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N’aray je jamais mieulx que j'ay 3v · Morton, Robert

Appearance in the five chansonniers:

*Copenhagen ff. 2v-3 »N'araige jamais mieulx que j'ay« 3v PDF · Facsimile

*Dijon ff. 116v-117 »N'araige jamais mieulx que j'ay« 3v PDF (see Copenhagen) – Facsimile (Phot. 236-237)

*Laborde ff. 57v-58 »N'aray je jamais mieulx que j’ay« 3v PDF · Facsimile

*Nivelle ff. 1v-2 »N'aray je jamais mieulx que j’ay« 3v PDF · Facsimile

*Wolfenbüttel ff. 6bisv-7 »N'aray je jamaiz mieulx que j’ay« 3v PDF (see Laborde) · Facsimile

- the three versions in a convenient PDF package

Other musical sources:

Berlin 78.C.28 ff. 17v-18 »N« 3v
Cape 3.b.12 ff. 121v-122 »N'aray« 4v + C
Escorial IV.a.24 ff. 130v-131 »N'aray je jamais mieulx que j’ay« 3v
Florence 176 ff. 53v-54 »N'aray jamais mieulx que j’ay« 3v Mortom
Florence 2356 ff. 57v-58 »[N']aray je jamais« 3v
Munich 9659 f. 1 »N'araige jamais mieulx que j’ay« 2v [3v] S and start of T missing Facsimile
New Haven 91 ff. 29v-30 »N'aray je jamais mieulx que j’ay« 4v C “si placet” Morton
Paris 15123 ff. 109v-110 »N'araye jamais mieux que y’ay« 3v Facsimile
Paris 2973 ff. 32v-33 »N'aray je jamais mieulx que j’ay« 4v + C
Paris 4379 ff. 14v-15 »N'aray je jamais mieulx que j’ay« 3v morton
Uppsala 76a ff. 7v-8 »N'aray je jamais mieulx que j’ay« 3v

Citations, and use of material (masses by Josquin, Ghiselin and Obhrect), see Fallows 1999 p. 291.

Editions: Jeppesen 1927 no. 3 (Copenhagen); Morton 1981 no. 6 (Dijon); Obrecht 1983 XIV, p. xxiii (Nivelle); Gutiérrez-Denhoff 1988 no. 7 (Wolfenbüttel); Perkins 1996 pp. 192-193 (Dijon).

Text: Rondeau cinquain, full text in the five chansonniers and Paris 2973, Paris 4379, Paris 15123, and New Haven 91. The refrain is also in Jardin 1501 f. 72. The poem according to Laborde:

N’aray je jamais mieulx que j’ay?
Suis je la ou je demouray,
m’amour et toute ma plaisance?
N’arez vous jamais souvenance (1)
que je suis vostre et le seray?

Ne faictez sur moy plus d’essay (2)
car vous cognoissez bien de vray
que je suis navré a oultrance. (3)

N’aray je jamais mieulx que j’ay?
Suis je la ou je demouray,
m’amour et toute ma plaisance?

Je me rens et si me rendray, (4)
autre deffanse n’y mectray,
car vous avez trop grant puissance (5)
et si povez prandre vengence;
mes dictes moy que je feray.

N’aray je jamais mieulx que j’ay?
Suis je la ou je demouray,
m’amour et toute ma plaisance?
N’arez vous jamais souvenance
que je suis vostre et le seray?

Refrain after Copenhagen and Dijon:

N’araige jamais mieulx que j’ay?
Suige la ou je demourray,
m’amour et toute ma plaisance?
N’arez vous jamais congnoissance
que je suis tout vostre et seray?

Shall I never fare better than I do,
am I there where I must remain,
my love and all my pleasure?
Will you never remember
that I am yours and shall stay so?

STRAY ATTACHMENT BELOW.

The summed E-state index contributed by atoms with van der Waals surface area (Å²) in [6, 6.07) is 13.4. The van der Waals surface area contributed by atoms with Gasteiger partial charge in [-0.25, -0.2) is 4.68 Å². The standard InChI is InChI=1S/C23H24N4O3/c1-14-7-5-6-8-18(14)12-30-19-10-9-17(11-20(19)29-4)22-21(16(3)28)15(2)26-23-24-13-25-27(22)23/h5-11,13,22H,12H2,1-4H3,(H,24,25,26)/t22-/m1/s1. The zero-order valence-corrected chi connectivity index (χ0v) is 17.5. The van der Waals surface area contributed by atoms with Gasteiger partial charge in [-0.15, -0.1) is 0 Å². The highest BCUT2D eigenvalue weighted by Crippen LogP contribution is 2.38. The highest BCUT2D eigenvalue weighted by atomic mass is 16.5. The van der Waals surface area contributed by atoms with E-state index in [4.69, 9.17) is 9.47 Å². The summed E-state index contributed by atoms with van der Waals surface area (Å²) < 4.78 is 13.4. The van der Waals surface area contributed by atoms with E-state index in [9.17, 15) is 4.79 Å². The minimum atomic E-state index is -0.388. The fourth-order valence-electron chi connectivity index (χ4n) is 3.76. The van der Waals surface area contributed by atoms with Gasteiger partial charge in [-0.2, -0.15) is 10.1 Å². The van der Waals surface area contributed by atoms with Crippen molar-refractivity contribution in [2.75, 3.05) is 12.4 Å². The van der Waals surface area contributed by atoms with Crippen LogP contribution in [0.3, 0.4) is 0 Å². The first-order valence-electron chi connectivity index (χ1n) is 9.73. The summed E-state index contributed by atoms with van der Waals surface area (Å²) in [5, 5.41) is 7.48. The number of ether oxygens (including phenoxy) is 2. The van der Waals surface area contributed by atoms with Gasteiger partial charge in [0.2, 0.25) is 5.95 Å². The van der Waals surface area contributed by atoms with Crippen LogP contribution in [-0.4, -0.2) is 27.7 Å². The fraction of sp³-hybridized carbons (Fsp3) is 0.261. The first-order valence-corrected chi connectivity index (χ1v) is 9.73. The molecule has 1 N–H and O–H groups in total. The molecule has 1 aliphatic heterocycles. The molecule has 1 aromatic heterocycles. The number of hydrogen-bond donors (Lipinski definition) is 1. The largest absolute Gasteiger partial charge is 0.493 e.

Do not put me to more tests,
for you know well the truth,
that I am wounded beyond all hope.

Shall I never fare better than I do,
am I there where I must remain,
my love and all my pleasure?

I surrender and shall surrender myself,
I shall offer no other defence,
because you have too great power
and can take vengeance;
but tell me what I shall do.

Shall I never fare better than I do,
am I there where I must remain,
my love and all my pleasure?
Will you never remember
that I am yours and shall stay so?

1) Nivelle, line 3 “…cognoissance”
2) Copenhagen and Dijon, line 6, “Ne faictes de moi …”; Wolfenbüttel lines 6-8, “Ne faictes plus sur moy d’aissay, car vous sçavez bien que je say durement navray a oultrance.”
3) Nivelle, line 8, “que je suis esmeu …”
4) Wolfenbüttel, lines 12-16 are missing; Nivelle line 12, “Vostre suis, a vous …”
5) Dijon and Nivelle, lines 14-15, “… de puissance / et povoir de prendre …”; Copenhagen, lines 14-15, “… de puissance / et povez prendre …”
In addition, many differences in spelling.

Evaluation of the sources:

The widely circulated rondeau, which at an early date acquired an extra contratenor (labelled “si placet” in the Mellon chansonnier, New Haven 91), appears in three different versions in the related chansonniers, all for three voices. It was copied by the main scribes of the Laborde and Wolfenbüttel chansonniers and twice by the Dijon scribe (in Dijon and Copenhagen), and a later hand (B) added it on the first, originally blank, pages of Nivelle. It is ascribed to Robert Morton in slightly later sources of Italian provenance (Florence 176, New Haven 91 and Paris 4379), but appears without any attribution in the early MSS.

Laborde and Wolfenbüttel transmit a version, which is not found in any other source. (1) It is distinctive by the contratenor’s turning back to b-flat in bar 2 in stead of dropping to d and by its decorative semiminimae in bars 10 and 20 in the same voice; else the contratenor is quite simple with its characteristic rhythm patterns (see the remarks below). Both copies could easily be made after the same or identical exemplars. The differences are minimal and conventional: Wolfenbüttel has the flats before f” in superius bars 4 and 21, which are also found in Dijon and Copenhagen (signalling the high, fictive hexachord on c” – extra magnum), and a b’-flat in bar 11, which indicates the possibility of performing bars 11-12.1 with lowered e’ and b in the tenor (like Nivelle); else the differences concern mainly errors of the Wolfenbüttel scribe (see the edition). Laborde seems to transmit the most confident wording of the poem; the Wolfenbüttel scribe lost track of the lines during the copying of the poem’s first couplet and refrained from copying the tierce.